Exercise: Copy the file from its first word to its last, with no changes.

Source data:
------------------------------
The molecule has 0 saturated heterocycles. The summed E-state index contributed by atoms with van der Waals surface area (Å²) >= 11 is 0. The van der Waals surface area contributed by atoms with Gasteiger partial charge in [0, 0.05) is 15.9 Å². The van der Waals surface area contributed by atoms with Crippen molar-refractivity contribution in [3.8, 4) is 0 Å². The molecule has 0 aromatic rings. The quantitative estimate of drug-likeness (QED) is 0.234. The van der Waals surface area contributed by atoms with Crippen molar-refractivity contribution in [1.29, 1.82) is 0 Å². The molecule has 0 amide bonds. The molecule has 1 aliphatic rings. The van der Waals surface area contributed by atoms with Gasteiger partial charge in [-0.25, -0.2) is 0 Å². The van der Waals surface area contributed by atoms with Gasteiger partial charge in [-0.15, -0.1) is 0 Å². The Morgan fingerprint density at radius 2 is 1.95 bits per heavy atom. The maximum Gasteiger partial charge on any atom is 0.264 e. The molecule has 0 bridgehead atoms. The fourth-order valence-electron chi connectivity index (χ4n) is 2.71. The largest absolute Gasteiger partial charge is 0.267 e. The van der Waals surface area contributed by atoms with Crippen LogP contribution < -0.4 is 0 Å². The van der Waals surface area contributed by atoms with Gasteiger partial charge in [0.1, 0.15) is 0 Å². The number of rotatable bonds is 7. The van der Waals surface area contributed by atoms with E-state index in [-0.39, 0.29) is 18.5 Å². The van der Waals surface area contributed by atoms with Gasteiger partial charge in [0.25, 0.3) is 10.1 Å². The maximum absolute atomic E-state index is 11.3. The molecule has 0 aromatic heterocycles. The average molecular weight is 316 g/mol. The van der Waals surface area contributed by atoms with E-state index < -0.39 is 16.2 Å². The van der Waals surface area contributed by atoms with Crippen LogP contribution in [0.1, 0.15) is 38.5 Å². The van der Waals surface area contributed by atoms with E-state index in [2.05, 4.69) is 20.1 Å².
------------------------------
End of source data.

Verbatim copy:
The molecule has 0 saturated heterocycles. The summed E-state index contributed by atoms with van der Waals surface area (Å²) >= 11 is 0. The van der Waals surface area contributed by atoms with Gasteiger partial charge in [0, 0.05) is 15.9 Å². The van der Waals surface area contributed by atoms with Crippen molar-refractivity contribution in [3.8, 4) is 0 Å². The molecule has 0 aromatic rings. The quantitative estimate of drug-likeness (QED) is 0.234. The van der Waals surface area contributed by atoms with Crippen molar-refractivity contribution in [1.29, 1.82) is 0 Å². The molecule has 0 amide bonds. The molecule has 1 aliphatic rings. The van der Waals surface area contributed by atoms with Gasteiger partial charge in [-0.25, -0.2) is 0 Å². The van der Waals surface area contributed by atoms with Gasteiger partial charge in [-0.15, -0.1) is 0 Å². The Morgan fingerprint density at radius 2 is 1.95 bits per heavy atom. The maximum Gasteiger partial charge on any atom is 0.264 e. The molecule has 0 bridgehead atoms. The fourth-order valence-electron chi connectivity index (χ4n) is 2.71. The largest absolute Gasteiger partial charge is 0.267 e. The van der Waals surface area contributed by atoms with Crippen LogP contribution < -0.4 is 0 Å². The van der Waals surface area contributed by atoms with Gasteiger partial charge in [0.1, 0.15) is 0 Å². The number of rotatable bonds is 7. The van der Waals surface area contributed by atoms with E-state index in [-0.39, 0.29) is 18.5 Å². The van der Waals surface area contributed by atoms with Gasteiger partial charge in [0.25, 0.3) is 10.1 Å². The maximum absolute atomic E-state index is 11.3. The molecule has 0 aromatic heterocycles. The average molecular weight is 316 g/mol. The van der Waals surface area contributed by atoms with E-state index < -0.39 is 16.2 Å². The van der Waals surface area contributed by atoms with Crippen LogP contribution in [0.1, 0.15) is 38.5 Å². The van der Waals surface area contributed by atoms with E-state index in [2.05, 4.69) is 20.1 Å².